Odyssey Theatre Ensemble’s Artist Director Ron Sossi, the face of Equity Waiver theatre in Los Angeles, has scored yet again with Martin Casella’s “The Irish Curse,” a rip-roaring comedy/drama that ultimately delves deeply into the psychological effects on men who are anatomically challenged and how it impacts on their lives.
Under the masterful, sensitive direction of former Laguna Playhouse Artistic Director Andrew Barnicle, the play, performed on a detailed, authentic set by Thomas A. Walsh, begins as Joseph Flaherty (Scott Conte) and Rick Baldwin (Austin Hebert) enter the basement of St. Sebastian’s Catholic Church in Brooklyn Heights and begin setting up chairs for a support meeting along the lines of Alcoholics Anonymous. The two men immediately launch into musings on their “condition,” with southerner Joseph lamenting, “If I don’t get laid soon, I’m gonna f… the chairs.” Rick on the other hand, although he has a girlfriend who he loves, appears to be obsessed with women and brags about picking them up in a variety of places, including a courtroom.
The banter continues and soon they are joined by another member of the group, Stephen Fitzgerald, (Shaun O’Hagan) who is a 38-year-old NYPD gay cop with a “dick the size of a cocktail weiner.” Having been humiliated in his youth, he has compensated for his “condition,” by giving indiscriminate oral sex, careful never to reveal his penis and never ask anyone’s name. The facilitator of the group is Father Kevin Shaunessy (Joe Pacheco) who eventually discloses that he is likewise challenged in that department and insists that the group understand, “I am not my penis” and that they should not refer to it not as a problem, but a “situation.”
A young man with a thick Irish brogue by the name of Keiran Riley (Patrick Quinlan) enters the room. He is attending the meeting for the first time and is quite agitated. He immediately becomes confrontational, goading each of them into being honest. One by one, each of the men takes turns sharing, with 22-year-old Rick, who makes himself look bigger by “putting a sock down there,” revealing that his brother killed himself because of his “situation.” He later confesses that he is all bravado and really isn’t a womanizer and is actually faithful to his girlfriend.
Stephen’s share is a litany of negative experiences with Father Joe finally saying “Something good must have happened this week.” Stephen replies “Yeah, but I have more crappy stuff.” Stephen complains about men in the locker room walking around without towels with their things hanging down, a tormenting sight for someone under-endowed to endure.
The mild-mannered Joseph is a 43-year-old lawyer living in New York City. He wife has left him and their two daughters and ran off with a guy who is well hung. To add insult to injury, she actually drew a picture of her boyfriend’s large member and next to it drew a tiny box indicating Joseph’s tiny package, the size of a bottle cap, would “fit here.” He describes his childhood as making sure he stayed invisible for fear of anyone seeing his penis, adding “I’m tired of being invisible.” Laughs abound as he comments on over-endowed men “Walking down the street with the Chrysler Building in their pants…It scares the children.”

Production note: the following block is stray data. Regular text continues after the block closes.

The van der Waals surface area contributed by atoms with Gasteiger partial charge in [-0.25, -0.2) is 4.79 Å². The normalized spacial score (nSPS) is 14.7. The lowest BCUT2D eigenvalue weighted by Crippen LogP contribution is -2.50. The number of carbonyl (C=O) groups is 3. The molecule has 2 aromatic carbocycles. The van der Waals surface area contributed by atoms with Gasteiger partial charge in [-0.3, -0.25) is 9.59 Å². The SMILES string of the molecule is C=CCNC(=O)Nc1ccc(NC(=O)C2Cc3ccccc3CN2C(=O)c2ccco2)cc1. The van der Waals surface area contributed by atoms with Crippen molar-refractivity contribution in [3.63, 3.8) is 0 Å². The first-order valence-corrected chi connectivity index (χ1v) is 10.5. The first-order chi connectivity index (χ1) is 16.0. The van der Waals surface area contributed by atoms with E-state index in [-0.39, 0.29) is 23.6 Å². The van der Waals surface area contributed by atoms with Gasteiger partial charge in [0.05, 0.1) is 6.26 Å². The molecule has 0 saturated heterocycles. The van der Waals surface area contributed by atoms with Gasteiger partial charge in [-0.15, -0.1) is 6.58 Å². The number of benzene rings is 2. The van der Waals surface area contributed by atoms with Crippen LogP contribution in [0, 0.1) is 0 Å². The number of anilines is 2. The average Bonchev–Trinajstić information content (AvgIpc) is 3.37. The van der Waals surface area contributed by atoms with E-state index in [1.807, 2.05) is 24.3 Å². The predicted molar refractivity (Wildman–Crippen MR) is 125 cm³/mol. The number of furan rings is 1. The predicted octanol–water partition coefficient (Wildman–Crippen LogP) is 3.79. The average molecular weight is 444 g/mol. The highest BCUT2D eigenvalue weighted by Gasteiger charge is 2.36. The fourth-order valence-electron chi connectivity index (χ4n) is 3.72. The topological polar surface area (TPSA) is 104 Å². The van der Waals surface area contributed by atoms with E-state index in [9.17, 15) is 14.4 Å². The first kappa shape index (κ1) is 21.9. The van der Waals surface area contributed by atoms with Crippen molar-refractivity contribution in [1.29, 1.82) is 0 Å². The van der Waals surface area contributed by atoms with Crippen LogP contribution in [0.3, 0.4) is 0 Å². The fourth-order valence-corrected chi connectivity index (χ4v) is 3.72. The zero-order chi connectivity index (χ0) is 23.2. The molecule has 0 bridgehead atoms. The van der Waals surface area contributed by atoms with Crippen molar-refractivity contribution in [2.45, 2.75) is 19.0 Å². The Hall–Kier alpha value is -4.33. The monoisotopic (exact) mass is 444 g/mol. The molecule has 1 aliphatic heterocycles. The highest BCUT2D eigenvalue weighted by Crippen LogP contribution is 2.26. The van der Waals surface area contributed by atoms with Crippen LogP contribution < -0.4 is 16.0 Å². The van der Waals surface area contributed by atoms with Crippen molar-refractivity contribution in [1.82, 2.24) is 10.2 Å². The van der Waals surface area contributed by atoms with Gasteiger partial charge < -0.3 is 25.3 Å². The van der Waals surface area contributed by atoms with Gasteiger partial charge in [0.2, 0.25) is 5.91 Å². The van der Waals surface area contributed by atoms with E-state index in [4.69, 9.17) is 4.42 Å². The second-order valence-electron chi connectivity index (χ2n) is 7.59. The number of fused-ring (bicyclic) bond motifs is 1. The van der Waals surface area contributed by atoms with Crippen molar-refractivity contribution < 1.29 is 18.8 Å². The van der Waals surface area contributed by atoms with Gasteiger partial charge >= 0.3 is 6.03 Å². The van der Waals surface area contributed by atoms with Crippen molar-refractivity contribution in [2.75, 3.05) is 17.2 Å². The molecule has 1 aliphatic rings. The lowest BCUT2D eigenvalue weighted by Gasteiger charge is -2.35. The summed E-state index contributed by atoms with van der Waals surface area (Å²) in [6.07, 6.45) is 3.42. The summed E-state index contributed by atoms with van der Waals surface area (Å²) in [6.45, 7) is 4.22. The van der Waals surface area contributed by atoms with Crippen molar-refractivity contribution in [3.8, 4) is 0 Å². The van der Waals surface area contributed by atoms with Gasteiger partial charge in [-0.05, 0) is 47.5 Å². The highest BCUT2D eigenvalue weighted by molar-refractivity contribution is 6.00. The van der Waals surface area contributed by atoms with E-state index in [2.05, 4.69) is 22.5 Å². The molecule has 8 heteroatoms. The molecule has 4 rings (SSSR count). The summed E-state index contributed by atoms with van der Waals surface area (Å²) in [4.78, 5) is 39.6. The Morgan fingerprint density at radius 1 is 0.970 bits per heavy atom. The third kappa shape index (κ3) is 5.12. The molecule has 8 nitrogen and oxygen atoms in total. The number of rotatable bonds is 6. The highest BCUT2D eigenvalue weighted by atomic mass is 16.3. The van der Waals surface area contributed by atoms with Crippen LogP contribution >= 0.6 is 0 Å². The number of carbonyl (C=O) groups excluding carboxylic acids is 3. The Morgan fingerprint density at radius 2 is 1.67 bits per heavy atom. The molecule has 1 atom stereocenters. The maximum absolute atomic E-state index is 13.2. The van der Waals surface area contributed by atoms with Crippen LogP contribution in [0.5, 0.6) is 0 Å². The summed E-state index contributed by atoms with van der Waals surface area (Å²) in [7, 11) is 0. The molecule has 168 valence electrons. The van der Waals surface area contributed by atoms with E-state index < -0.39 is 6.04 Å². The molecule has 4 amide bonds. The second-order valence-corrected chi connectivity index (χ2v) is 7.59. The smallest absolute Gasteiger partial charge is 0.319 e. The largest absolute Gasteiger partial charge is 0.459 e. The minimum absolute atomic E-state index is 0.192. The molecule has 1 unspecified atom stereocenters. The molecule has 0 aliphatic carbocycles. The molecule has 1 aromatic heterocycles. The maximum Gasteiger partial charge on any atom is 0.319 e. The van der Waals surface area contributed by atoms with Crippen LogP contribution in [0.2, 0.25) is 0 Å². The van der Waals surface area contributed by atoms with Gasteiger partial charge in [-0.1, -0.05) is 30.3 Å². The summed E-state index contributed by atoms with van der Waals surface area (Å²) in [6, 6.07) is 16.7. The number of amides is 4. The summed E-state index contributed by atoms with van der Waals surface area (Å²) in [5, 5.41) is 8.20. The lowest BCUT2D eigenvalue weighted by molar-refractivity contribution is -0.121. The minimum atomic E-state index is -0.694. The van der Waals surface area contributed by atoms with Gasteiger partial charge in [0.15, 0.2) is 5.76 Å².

Perhaps one of the most poignant stories comes from Father Joe who Keiran goads into sharing. The good Father reveals that although his is the size of bee poop, “I do have girth,” which gets a big laugh. As a youngster, he was constantly teased in the locker room because of his “stump.” When asked if he ever had sex, he said that he was once in love with a Portuguese girl but when she looked at his penis, she shrieked, “Where is the rest of it?” and ran away. That’s when he decided to stop dating and enter the seminary and become a priest so that he would never be made fun of again. One of the guys quipped, “So that’s why there are so many Irish priests.” He insists he is happy and feels he is being helpful, adding, “and, I’ve never molested little boys.”
As the meeting is about the end, Keiran decides to tell his story. He is a roofer from Dublin who’s been in America for four years. He met a girl at NYU and they fell in love and are to be married in a few days. He is still a virgin and is terrified that when she sees his “willy,” she will leave him. His girlfriend Kelly has been pushing for sex but, “Like most Catholic girls, I had to put her off.” He has been overwrought and has been contemplating doing away with himself. The group reassures him that she loves him and that the size of his “willy” will not matter to her. While the problems from which they all suffer because of their miniscule appendages have not been solved, all have had a slight breakthrough at this meeting and they vow to return next week. Even the skeptical Keiran says he’ll return after his honeymoon.
The director has assembled a brilliant ensemble of professional, highly skilled actors, each of whom gives a powerful, multi-layered performance, and like the onion analogy, systemically peels away layers and layers of their characters revealing the pathos lying within each of them. Although laugh lines abound throughout the play with a particularly funny riff on ethnic stereotypes as to which groups are hung and which groups are not, underneath the jokes and hilarious one-liners lies a metaphor about how we are tormented by feelings of inadequacy due to a physical or mental deficiency, whether perceived or real. The language is definitely “R” rated and while you laugh a lot, you might also get a tear or two as you see the pain the Irish curse has rained down upon these men. The Irish curse may be a curse, but this production of “The Irish Curse” is a theatrical blessing.
2055 S. Sepulveda Blvd.
Los Angeles, CA 90025
Run: Wednesdays –
Sundays Through August 26, 2012
310.477.2055 ext. 2
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